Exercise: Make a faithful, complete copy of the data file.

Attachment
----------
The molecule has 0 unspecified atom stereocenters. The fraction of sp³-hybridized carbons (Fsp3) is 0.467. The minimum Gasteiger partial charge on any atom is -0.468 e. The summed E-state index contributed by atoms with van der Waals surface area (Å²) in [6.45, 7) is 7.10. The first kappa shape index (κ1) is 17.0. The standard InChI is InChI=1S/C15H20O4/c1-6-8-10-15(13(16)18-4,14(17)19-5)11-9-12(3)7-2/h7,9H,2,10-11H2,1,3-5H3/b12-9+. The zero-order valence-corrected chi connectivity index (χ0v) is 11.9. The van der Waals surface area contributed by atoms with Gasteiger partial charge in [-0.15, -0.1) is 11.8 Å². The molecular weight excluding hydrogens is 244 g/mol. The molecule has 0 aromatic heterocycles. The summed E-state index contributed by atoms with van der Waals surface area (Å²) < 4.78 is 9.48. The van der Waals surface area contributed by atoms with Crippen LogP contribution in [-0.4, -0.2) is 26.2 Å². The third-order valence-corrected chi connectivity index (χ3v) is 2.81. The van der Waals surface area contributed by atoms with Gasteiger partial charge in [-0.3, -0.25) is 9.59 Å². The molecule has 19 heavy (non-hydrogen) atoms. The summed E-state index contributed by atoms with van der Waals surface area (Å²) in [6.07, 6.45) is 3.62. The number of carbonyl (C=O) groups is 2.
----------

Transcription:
The molecule has 0 unspecified atom stereocenters. The fraction of sp³-hybridized carbons (Fsp3) is 0.467. The minimum Gasteiger partial charge on any atom is -0.468 e. The summed E-state index contributed by atoms with van der Waals surface area (Å²) in [6.45, 7) is 7.10. The first kappa shape index (κ1) is 17.0. The standard InChI is InChI=1S/C15H20O4/c1-6-8-10-15(13(16)18-4,14(17)19-5)11-9-12(3)7-2/h7,9H,2,10-11H2,1,3-5H3/b12-9+. The zero-order valence-corrected chi connectivity index (χ0v) is 11.9. The van der Waals surface area contributed by atoms with Gasteiger partial charge in [-0.15, -0.1) is 11.8 Å². The molecular weight excluding hydrogens is 244 g/mol. The molecule has 0 aromatic heterocycles. The summed E-state index contributed by atoms with van der Waals surface area (Å²) < 4.78 is 9.48. The van der Waals surface area contributed by atoms with Crippen LogP contribution in [-0.4, -0.2) is 26.2 Å². The third-order valence-corrected chi connectivity index (χ3v) is 2.81. The van der Waals surface area contributed by atoms with Gasteiger partial charge in [-0.3, -0.25) is 9.59 Å². The molecule has 19 heavy (non-hydrogen) atoms. The summed E-state index contributed by atoms with van der Waals surface area (Å²) in [6.07, 6.45) is 3.62. The number of carbonyl (C=O) groups is 2.